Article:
A total of 65 maize grain samples, from 7 maize producing areas of Pakistan, were assayed for 14 toxicologically significant mycotoxins viz., aflatoxin B1 (AfB1), aflatoxin B2 (AfB2), aflatoxin G1 (AfG1), aflatoxin G2 (AfG2), zearalenone (ZON), deoxynivalenol (DON), 3acetyl-deoxynivalenol (3A-DON), 15acetyl-deoxynivalenol (15A-DON), nivalenol (NIV), T-2 toxin (T-2), HT-2 toxin (HT-2), diacetoxyscirpenol (DAS), neosolaniol (NEOS) and fusarenone-x (Fus-x). Quantification was made by using high performance thin layer chromatography (HPTLC). The frequently encountered mycotoxin was AfB1 - 27.69% (n=18, range: 5-850 μg kg-1; mean: 192 μg kg-1). Other mainly detected mycotoxins include AfB2 (18.46%), NIV (12.31%), DON (9.23%), and 3ac-DON (7.69%) with average values of 40, 1326, 1549, and 356 μg kg-1 respectively. DAS, T-2 and HT-2 were detected in only 9.23%, 6.15% and 6.15% of samples respectively with relatively low concentrations. A co-occurrence phenomenon was observed in 12 (18.46%) samples with a combination of two or maximum three different mycotoxins. It is a first preliminary study report dealing with 14 important mycotoxins simultaneously in maize from main maize growing areas of Pakistan. Source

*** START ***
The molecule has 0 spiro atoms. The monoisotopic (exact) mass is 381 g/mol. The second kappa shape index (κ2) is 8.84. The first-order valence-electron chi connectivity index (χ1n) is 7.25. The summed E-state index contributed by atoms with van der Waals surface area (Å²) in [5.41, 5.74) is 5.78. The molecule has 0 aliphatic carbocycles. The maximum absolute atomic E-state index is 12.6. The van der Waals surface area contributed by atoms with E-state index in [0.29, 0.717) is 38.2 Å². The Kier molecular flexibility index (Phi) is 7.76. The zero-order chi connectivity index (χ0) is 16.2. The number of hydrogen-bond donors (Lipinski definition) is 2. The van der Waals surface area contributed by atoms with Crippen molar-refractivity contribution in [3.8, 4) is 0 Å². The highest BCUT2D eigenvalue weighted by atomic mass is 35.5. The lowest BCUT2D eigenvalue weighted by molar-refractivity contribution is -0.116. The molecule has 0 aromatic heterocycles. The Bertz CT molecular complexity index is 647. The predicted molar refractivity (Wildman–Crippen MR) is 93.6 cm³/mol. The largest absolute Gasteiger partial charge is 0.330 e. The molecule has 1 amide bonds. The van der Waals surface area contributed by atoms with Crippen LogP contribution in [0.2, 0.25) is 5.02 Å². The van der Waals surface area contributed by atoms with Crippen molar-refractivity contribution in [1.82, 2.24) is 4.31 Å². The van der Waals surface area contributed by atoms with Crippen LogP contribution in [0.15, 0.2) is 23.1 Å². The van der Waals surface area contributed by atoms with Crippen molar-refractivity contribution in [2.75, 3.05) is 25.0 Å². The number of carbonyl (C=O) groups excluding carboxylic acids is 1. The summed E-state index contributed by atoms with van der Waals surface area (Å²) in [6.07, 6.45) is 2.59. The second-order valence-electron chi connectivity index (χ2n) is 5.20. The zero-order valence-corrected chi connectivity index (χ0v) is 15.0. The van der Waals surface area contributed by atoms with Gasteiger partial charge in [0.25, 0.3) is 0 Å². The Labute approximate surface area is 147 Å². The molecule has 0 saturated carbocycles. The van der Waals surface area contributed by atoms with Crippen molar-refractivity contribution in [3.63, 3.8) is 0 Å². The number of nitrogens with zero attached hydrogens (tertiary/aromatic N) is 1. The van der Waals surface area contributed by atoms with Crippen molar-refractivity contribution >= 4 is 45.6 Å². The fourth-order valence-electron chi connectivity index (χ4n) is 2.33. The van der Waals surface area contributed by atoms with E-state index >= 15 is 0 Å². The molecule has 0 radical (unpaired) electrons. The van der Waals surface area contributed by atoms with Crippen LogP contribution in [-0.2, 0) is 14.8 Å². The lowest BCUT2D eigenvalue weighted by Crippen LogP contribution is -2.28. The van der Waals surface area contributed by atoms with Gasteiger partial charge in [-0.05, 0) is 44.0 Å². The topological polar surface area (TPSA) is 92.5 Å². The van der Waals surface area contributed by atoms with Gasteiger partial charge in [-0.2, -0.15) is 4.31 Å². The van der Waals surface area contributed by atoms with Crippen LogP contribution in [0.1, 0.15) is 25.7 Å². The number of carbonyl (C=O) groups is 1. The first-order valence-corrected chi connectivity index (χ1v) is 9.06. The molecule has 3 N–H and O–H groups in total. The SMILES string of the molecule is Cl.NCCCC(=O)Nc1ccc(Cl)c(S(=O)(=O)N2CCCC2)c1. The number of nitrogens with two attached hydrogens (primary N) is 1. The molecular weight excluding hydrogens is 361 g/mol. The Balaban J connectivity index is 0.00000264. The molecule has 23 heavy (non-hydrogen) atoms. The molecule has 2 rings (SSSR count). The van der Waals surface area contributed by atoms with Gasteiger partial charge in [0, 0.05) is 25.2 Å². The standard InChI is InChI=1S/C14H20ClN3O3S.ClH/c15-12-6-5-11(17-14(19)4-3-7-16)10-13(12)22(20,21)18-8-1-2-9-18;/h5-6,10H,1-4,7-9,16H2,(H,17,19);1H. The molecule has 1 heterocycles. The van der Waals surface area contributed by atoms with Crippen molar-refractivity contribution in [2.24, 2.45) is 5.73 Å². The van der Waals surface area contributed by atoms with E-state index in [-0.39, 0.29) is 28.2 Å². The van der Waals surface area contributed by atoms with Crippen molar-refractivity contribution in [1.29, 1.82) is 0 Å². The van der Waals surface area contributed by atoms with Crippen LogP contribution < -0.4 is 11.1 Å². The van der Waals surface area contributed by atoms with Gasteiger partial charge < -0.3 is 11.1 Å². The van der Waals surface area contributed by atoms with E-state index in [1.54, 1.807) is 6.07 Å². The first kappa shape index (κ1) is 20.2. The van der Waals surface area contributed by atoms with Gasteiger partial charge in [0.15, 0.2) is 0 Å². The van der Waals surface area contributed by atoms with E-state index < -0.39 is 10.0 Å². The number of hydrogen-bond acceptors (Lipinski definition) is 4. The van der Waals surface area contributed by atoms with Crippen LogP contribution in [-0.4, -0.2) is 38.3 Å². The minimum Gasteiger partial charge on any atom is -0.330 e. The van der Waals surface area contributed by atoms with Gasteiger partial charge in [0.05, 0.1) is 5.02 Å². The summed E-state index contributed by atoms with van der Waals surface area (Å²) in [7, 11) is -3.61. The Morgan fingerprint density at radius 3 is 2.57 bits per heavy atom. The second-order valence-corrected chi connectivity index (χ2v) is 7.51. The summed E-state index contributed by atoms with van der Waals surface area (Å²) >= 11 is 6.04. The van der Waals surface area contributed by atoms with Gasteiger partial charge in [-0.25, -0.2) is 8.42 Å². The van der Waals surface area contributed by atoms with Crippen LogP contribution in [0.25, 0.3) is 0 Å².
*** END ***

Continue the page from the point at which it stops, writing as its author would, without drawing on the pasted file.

Tahira I.,Romer Labs | Sultana N.,Romer Labs | Hanif N.Q.,Romer Labs | Muhammad G.,The University of Faisalabad
Pakistan Journal of Zoology